Let's be champs in academics, too
I believe we've all heard the old saying, "It takes a village to raise a child." Without question, that philosophy is still very relevant. A few months ago, we were offered a wonderful example of what a "village" can do when the Clover High School football team won the state championship. Students, parents, school staff and a community met the challenge of the high expectations as set by an ambitious, capable football staff. I could go on listing examples of high expectations being met and the resulting wonderful accomplishments throughout our school community. The formula is not complicated -- a leader, supported by a community, with a vision and a plan that asks for more (and gets it). When it all comes together, the results are always good, though not often are organizations fortunate enough to go "all the way."
What's my point? We need to have that same "village" focus and ambition when it comes to our academic programs. It's time to win that state championship. We have the resources, community and professional staffs to accomplish great things. This is my second year in Clover, and I am aware that many are satisfied with our academics. I've even heard it suggested that to push our students any harder academically would be inappropriate. Imagine the results if this had been the attitude surrounding football.
There is no question that we see evidence of success academically; we outperform state averages in most areas. But is that the bar we want to clear? Should we, as a community, reach for a higher goal? Our football team did; they were better than everyone else in the state. For a community like ours, more of our students should be going to college, more of our students should be graduating on time, more of our students should be taking and excelling with SATs, and more of our students should be taking the most rigorous offerings, including a full schedule their senior year.
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I was once told by an experienced and successful superintendent that truly special schools/districts are good at everything. We have that potential -- the potential to accomplish great things across the board, if we make the decision together to truly challenge ourselves and support the effort.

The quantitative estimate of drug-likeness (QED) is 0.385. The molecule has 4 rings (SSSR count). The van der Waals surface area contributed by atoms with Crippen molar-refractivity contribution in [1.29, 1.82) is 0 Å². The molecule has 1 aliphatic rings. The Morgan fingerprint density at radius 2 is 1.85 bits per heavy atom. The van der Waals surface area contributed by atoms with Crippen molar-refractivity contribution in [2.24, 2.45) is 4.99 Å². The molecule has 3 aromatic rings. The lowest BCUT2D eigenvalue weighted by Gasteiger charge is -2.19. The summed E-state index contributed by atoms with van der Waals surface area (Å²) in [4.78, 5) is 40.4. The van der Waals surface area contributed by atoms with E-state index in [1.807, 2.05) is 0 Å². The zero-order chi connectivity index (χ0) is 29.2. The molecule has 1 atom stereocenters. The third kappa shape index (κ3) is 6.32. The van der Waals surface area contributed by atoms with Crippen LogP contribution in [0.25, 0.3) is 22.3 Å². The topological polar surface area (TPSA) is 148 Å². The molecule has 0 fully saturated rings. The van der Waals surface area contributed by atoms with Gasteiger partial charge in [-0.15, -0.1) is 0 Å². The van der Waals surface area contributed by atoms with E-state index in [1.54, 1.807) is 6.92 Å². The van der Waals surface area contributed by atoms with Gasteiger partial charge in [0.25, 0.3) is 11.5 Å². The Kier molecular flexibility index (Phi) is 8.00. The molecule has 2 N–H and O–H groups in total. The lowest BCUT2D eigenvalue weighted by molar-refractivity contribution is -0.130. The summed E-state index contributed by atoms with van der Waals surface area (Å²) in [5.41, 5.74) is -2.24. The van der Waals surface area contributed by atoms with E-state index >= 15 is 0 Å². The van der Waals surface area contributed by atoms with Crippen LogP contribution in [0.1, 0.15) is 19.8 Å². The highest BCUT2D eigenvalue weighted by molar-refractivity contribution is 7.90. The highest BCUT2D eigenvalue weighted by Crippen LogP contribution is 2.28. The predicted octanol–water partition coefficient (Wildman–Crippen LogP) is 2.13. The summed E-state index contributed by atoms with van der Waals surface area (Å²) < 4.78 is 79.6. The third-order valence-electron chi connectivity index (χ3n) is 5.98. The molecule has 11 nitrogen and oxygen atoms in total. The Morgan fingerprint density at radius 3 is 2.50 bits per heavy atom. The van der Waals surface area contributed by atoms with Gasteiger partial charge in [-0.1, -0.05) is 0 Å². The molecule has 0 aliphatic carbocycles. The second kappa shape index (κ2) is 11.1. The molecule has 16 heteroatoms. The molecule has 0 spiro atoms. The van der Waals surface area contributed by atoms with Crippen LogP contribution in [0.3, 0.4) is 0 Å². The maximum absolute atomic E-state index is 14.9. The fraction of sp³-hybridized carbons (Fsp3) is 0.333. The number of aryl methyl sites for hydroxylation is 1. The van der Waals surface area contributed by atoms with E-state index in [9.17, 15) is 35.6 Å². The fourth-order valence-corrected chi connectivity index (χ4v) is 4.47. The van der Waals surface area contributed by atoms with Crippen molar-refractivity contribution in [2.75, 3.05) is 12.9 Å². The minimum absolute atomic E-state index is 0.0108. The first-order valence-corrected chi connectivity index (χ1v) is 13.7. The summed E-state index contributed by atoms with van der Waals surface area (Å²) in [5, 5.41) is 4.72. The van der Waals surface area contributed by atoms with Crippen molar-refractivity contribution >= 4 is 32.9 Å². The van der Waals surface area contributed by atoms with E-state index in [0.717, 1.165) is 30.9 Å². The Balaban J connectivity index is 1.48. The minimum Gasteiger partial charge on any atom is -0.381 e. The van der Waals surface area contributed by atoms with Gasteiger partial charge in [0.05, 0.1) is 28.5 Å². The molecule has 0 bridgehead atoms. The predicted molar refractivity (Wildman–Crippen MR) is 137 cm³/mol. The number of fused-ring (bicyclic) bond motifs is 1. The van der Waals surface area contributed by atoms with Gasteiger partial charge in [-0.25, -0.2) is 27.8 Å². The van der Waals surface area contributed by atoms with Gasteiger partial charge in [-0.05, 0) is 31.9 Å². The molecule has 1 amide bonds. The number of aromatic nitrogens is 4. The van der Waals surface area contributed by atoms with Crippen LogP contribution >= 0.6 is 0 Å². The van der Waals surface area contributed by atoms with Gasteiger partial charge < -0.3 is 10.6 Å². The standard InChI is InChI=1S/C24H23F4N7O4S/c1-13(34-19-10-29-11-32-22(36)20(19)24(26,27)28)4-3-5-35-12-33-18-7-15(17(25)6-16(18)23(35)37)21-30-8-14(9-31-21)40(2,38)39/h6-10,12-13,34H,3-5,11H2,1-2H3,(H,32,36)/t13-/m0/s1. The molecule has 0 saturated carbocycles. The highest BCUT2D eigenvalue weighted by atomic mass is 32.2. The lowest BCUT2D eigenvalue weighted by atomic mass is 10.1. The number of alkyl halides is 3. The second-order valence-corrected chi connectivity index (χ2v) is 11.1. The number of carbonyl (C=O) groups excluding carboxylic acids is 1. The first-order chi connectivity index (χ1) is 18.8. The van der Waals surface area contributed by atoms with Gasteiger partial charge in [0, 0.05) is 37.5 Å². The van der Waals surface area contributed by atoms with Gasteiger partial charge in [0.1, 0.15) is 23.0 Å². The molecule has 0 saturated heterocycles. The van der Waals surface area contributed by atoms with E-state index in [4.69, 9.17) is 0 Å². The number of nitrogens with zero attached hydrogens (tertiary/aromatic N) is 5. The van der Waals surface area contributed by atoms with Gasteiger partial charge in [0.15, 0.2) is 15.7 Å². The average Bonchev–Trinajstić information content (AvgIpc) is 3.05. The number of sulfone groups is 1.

Assistant Superintendent for Secondary Programs
Clover school district
Bible gives us real creation story
Evolution and the Bible, contrary to what Richard Dial says, are in direct opposition to each other.
If he would read the history of creation found in the first 11 chapters of Genesis, first book of the Bible, he would realize creation and evolution are in direct conflict. I went to the online Web site he says is a great source of material proving evolution. The first article was titled "Missing link feather fossils found in France." According to the article, this evidence of "an intermediate and critical stage" in evolution is the first documented evidence of species transition found in the fossil record,
The first line of the article reads: "Primitive feathers that represent a key missing link to their evolution have been found, fossilized in 100-million-year old amber from France."
The last paragraph of this same article reads: "The first known bird is Archaeopteryx, which lived about 150 million years ago"
Fossils of Archaeopteryx have been found so well preserved that the microscopic details of their feathers can be seen.
I do not see how Richard or other evolutionist can consider this a proven transition when evolutionists already have a bird that lived 50 million years earlier.
We do not find conflicts like this in the history of creation in the Bible.